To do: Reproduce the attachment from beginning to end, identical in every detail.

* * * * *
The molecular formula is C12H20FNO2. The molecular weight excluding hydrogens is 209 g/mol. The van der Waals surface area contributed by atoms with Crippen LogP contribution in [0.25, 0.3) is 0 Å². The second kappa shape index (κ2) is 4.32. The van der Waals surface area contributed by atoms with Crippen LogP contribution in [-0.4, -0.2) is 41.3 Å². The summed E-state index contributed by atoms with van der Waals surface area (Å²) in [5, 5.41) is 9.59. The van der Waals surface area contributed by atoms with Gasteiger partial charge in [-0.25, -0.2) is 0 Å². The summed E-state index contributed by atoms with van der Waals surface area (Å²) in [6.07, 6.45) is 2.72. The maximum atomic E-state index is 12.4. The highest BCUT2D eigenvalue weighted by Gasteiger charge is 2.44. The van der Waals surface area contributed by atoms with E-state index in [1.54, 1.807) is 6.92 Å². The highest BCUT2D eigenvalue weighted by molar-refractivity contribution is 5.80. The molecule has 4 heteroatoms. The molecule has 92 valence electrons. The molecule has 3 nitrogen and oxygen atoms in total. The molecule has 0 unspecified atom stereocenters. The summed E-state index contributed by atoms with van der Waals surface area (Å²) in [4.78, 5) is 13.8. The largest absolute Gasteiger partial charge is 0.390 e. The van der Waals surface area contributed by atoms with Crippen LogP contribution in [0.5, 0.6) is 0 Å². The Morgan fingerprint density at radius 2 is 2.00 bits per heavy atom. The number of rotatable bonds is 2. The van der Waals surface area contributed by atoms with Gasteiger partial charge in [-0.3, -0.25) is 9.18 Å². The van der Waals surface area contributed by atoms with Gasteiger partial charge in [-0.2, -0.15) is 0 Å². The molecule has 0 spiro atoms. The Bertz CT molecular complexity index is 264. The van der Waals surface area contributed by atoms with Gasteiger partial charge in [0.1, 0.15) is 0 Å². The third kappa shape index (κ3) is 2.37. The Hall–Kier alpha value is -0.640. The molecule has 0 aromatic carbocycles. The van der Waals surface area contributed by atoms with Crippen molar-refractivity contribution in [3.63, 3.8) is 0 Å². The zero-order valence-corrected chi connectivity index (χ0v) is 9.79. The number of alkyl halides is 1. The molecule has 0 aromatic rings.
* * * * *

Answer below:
The molecular formula is C12H20FNO2. The molecular weight excluding hydrogens is 209 g/mol. The van der Waals surface area contributed by atoms with Crippen LogP contribution in [0.25, 0.3) is 0 Å². The second kappa shape index (κ2) is 4.32. The van der Waals surface area contributed by atoms with Crippen LogP contribution in [-0.4, -0.2) is 41.3 Å². The summed E-state index contributed by atoms with van der Waals surface area (Å²) in [5, 5.41) is 9.59. The van der Waals surface area contributed by atoms with Gasteiger partial charge in [-0.25, -0.2) is 0 Å². The summed E-state index contributed by atoms with van der Waals surface area (Å²) in [6.07, 6.45) is 2.72. The maximum atomic E-state index is 12.4. The highest BCUT2D eigenvalue weighted by Gasteiger charge is 2.44. The van der Waals surface area contributed by atoms with E-state index in [1.54, 1.807) is 6.92 Å². The highest BCUT2D eigenvalue weighted by molar-refractivity contribution is 5.80. The molecule has 4 heteroatoms. The molecule has 92 valence electrons. The molecule has 3 nitrogen and oxygen atoms in total. The molecule has 0 unspecified atom stereocenters. The summed E-state index contributed by atoms with van der Waals surface area (Å²) in [4.78, 5) is 13.8. The largest absolute Gasteiger partial charge is 0.390 e. The van der Waals surface area contributed by atoms with Crippen LogP contribution in [0.5, 0.6) is 0 Å². The Morgan fingerprint density at radius 2 is 2.00 bits per heavy atom. The number of rotatable bonds is 2. The van der Waals surface area contributed by atoms with Gasteiger partial charge in [-0.3, -0.25) is 9.18 Å². The van der Waals surface area contributed by atoms with Gasteiger partial charge in [-0.2, -0.15) is 0 Å². The molecule has 0 spiro atoms. The Bertz CT molecular complexity index is 264. The van der Waals surface area contributed by atoms with Gasteiger partial charge in [0.1, 0.15) is 0 Å². The third kappa shape index (κ3) is 2.37. The Hall–Kier alpha value is -0.640. The molecule has 0 aromatic carbocycles. The van der Waals surface area contributed by atoms with Crippen molar-refractivity contribution in [3.63, 3.8) is 0 Å². The zero-order valence-corrected chi connectivity index (χ0v) is 9.79. The number of alkyl halides is 1. The molecule has 0 aromatic rings.